Why the Whining in Virginia Matters in Michigan

I heard conflicting reports about uranium mining when I was last in the Upper Peninsula.

Some people said the prospect of uranium mining next to Lake Superior was imminent — and that was their worst nightmare. Others dismissed it as nothing more than a rumor, or a “scare tactic” by environmentalists to put the kibosh on other kinds of mining.

Just to be clear, there has been uranium exploration in the Upper Peninsula since the 1950s. The map of active mining, mineral exploration and leases put together by the Lake Superior ad hoc Committee, which I mentioned in a previous post, shows active exploration right now at two sites in the Lake Superior region. One is near the Crystal Falls State Forest area, southwest of Marquette, in the vicinity of the Michigamme Reservoir. There is also active uranium exploration on the Canadian side, just north of the St. Mary’s River, between Sault Sainte Marie and Lake Superior Provincial Park.

If either of those sites turns out to be significant, pressure will build quickly to mine. An article in today’s Times about uranium exploration in Virginia suggests the lengths to which mining interests will go in order to exploit these valuable deposits. The Times reports that Virginia Uranium has spent more than $600,000 on campaign contributions and lobbying since 2008. They expect a haul worth $7 billion. They’ve flown Virginia lawmakers to France “to visit a tailings storage site,” and do whatever else politicians do when on an all expenses paid junket to France. And that’s only the start of the lobbying effort, the payola and the pitch to local communities.

Some of it is subtle. Virginia Uranium positions uranium mining as a national security issue and itself as “a leader in environmental stewardship.” The first claim is dubious and the second is an utterly meaningless statement when you are out to mine uranium, but it’s one I’ve heard echoed by mining companies and mining proponents operating in the Upper Peninsula.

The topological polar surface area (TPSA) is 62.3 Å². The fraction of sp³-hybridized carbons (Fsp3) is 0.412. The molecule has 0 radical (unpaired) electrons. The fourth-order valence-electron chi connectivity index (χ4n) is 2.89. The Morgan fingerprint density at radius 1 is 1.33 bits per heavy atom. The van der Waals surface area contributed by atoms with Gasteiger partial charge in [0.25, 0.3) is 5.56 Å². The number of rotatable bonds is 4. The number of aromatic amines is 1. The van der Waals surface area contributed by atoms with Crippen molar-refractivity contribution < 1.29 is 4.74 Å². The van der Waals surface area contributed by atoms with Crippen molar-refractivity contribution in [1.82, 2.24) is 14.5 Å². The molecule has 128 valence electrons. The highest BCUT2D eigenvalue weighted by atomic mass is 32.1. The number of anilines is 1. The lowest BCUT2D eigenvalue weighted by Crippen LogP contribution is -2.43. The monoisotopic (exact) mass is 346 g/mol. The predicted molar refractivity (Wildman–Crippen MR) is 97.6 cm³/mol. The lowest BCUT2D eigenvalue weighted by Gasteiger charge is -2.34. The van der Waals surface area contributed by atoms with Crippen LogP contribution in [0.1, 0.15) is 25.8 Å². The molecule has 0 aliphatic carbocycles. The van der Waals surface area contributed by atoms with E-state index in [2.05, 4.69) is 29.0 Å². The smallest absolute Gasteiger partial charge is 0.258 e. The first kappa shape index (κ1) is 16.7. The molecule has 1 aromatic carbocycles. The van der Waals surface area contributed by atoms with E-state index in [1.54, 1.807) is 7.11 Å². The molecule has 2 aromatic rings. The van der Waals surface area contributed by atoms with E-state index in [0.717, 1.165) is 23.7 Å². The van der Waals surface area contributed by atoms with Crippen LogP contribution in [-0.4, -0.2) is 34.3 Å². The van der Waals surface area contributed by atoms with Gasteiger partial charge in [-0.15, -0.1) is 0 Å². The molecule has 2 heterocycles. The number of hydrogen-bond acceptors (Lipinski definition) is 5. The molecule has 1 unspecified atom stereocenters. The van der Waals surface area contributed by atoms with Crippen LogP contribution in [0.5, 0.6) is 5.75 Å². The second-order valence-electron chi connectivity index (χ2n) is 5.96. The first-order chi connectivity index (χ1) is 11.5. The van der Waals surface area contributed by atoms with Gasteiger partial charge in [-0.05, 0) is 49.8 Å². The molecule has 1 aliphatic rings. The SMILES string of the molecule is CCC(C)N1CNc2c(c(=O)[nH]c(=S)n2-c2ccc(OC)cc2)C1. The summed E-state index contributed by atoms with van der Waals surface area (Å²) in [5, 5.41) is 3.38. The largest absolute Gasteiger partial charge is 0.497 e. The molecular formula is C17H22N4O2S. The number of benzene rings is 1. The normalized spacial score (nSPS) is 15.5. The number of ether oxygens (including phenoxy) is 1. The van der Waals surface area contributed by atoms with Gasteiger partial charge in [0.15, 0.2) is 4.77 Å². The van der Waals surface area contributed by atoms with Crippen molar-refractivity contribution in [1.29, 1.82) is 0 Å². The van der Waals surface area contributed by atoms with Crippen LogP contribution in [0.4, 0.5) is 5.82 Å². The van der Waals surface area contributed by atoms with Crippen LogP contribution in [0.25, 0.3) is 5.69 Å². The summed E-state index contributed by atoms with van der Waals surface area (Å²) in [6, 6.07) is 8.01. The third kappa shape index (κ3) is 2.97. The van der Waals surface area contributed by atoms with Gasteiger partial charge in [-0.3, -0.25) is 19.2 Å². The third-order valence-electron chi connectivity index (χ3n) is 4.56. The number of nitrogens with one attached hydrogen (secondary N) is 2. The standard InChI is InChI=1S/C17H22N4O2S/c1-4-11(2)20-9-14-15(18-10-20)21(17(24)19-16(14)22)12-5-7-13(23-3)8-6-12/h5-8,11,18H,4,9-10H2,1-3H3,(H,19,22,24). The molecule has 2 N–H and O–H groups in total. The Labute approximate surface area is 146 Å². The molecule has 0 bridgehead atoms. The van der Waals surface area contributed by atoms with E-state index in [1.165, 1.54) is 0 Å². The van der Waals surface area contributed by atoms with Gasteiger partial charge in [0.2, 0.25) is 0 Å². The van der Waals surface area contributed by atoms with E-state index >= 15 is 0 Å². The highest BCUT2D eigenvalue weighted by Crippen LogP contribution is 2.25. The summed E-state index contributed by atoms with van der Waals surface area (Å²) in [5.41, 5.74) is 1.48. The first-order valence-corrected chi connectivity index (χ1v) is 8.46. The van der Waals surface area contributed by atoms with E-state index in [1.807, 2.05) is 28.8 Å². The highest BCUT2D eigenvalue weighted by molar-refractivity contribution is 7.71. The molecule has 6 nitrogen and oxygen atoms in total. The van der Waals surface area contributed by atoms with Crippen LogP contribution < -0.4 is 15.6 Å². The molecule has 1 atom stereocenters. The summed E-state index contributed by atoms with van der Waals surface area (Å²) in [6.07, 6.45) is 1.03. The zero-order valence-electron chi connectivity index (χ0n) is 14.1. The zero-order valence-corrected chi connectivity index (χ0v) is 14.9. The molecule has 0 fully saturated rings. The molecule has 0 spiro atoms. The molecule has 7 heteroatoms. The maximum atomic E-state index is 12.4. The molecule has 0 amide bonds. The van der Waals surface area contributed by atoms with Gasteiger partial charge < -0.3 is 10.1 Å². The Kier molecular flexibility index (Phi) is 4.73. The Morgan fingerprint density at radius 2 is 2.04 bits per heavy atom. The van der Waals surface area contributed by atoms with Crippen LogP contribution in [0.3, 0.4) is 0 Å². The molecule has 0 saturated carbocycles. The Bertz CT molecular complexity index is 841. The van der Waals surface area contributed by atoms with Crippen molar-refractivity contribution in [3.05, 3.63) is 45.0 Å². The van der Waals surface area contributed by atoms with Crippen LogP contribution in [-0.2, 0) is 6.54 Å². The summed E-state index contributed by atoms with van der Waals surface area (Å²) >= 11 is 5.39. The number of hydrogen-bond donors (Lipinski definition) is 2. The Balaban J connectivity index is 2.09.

There are other telling echoes here as well: in Virginia there are roadside signs saying “Stop Whining Start Mining,” according to the Times. The same signs started to appear in the Upper Peninsula once the new mining got underway. Maybe the rhyme comes easily to those with a big appetite for mineral extraction and a low tolerance for all this mewling about the environment. But it’s interesting, isn’t it, and at least worth noting, that the slogan also appears on bumper-stickers for sale on the website of the Acert Group — a “coalition of concerned private citizens” working “together with uranium exploration and mining companies.”

Stop the Whining Start the Mining Bumpersticker

From what I have been able to learn so far about the Acert Group, they are usually busy advocating uranium mining in Arizona. But now it appears that their concern, or at least their sloganeering, might extend to other parts of the country as well.

Update (1 Feb 2013)

Yesterday, the Virginia legislature abandoned a proposal to establish state regulations for uranium mining (which would have been tantamount to lifting the moratorium). State Senator John Watkins, a mining proponent, has now asked Governor Bob McDonnell to take executive action and ask state agencies to draw up the new regulations (which would be tantamount to lifting the moratorium).

Watkins is said to be “reviewing the request”. Still, Cale Jaffe of the Southern Environmental Law Center calls this setback for Virginia Uranium “a resounding victory.”

“This is not just environmentalists,” Jaffe said. “This is small business owners in Southside, it’s farmers, it’s parents of small children, it’s community leaders, it’s physicians — all these disparate voices coming together.”

Apparently the “whining” in Virginia has become a chorus of voices. The question is whether Governor McDonnell is listening, or does Virginia Uranium have his ear?

2 thoughts on “Why the Whining in Virginia Matters in Michigan

  1. Pingback: Polluting the Future — A Question of Human Rights | lvgaldieri

Leave a Reply

Fill in your details below or click an icon to log in:

WordPress.com Logo

You are commenting using your WordPress.com account. Log Out / Change )

Twitter picture

You are commenting using your Twitter account. Log Out / Change )

Facebook photo

You are commenting using your Facebook account. Log Out / Change )

Google+ photo

You are commenting using your Google+ account. Log Out / Change )

Connecting to %s